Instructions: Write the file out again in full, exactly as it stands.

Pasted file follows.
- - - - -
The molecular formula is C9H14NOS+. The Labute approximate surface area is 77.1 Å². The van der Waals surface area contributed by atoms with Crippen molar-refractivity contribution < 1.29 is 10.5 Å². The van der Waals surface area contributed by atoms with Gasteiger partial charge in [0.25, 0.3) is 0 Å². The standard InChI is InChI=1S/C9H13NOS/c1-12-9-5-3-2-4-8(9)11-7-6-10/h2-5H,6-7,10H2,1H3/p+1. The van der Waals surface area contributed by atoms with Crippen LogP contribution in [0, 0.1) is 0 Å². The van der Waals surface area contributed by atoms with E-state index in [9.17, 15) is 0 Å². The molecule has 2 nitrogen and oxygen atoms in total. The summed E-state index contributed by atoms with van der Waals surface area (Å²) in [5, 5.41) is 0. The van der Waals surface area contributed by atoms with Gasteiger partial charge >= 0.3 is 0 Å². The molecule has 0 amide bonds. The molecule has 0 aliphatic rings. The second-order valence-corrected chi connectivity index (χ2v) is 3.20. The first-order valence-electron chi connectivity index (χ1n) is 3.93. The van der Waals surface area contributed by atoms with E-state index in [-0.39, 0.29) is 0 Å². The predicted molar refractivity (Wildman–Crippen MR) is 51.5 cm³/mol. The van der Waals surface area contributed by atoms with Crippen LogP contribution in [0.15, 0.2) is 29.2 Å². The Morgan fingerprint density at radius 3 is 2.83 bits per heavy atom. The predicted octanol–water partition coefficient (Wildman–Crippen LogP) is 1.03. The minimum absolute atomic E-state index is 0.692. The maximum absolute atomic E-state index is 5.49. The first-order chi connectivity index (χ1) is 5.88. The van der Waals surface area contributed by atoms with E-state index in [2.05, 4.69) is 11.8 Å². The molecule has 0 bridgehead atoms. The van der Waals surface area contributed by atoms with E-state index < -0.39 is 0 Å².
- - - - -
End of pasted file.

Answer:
The molecular formula is C9H14NOS+. The Labute approximate surface area is 77.1 Å². The van der Waals surface area contributed by atoms with Crippen molar-refractivity contribution < 1.29 is 10.5 Å². The van der Waals surface area contributed by atoms with Gasteiger partial charge in [0.25, 0.3) is 0 Å². The standard InChI is InChI=1S/C9H13NOS/c1-12-9-5-3-2-4-8(9)11-7-6-10/h2-5H,6-7,10H2,1H3/p+1. The van der Waals surface area contributed by atoms with Crippen LogP contribution in [0, 0.1) is 0 Å². The van der Waals surface area contributed by atoms with E-state index in [9.17, 15) is 0 Å². The molecule has 2 nitrogen and oxygen atoms in total. The summed E-state index contributed by atoms with van der Waals surface area (Å²) in [5, 5.41) is 0. The van der Waals surface area contributed by atoms with Gasteiger partial charge >= 0.3 is 0 Å². The molecule has 0 amide bonds. The molecule has 0 aliphatic rings. The second-order valence-corrected chi connectivity index (χ2v) is 3.20. The first-order valence-electron chi connectivity index (χ1n) is 3.93. The van der Waals surface area contributed by atoms with E-state index in [-0.39, 0.29) is 0 Å². The predicted molar refractivity (Wildman–Crippen MR) is 51.5 cm³/mol. The van der Waals surface area contributed by atoms with Crippen LogP contribution in [0.15, 0.2) is 29.2 Å². The Morgan fingerprint density at radius 3 is 2.83 bits per heavy atom. The predicted octanol–water partition coefficient (Wildman–Crippen LogP) is 1.03. The minimum absolute atomic E-state index is 0.692. The maximum absolute atomic E-state index is 5.49. The first-order chi connectivity index (χ1) is 5.88. The van der Waals surface area contributed by atoms with E-state index in [2.05, 4.69) is 11.8 Å². The molecule has 0 bridgehead atoms. The van der Waals surface area contributed by atoms with E-state index < -0.39 is 0 Å².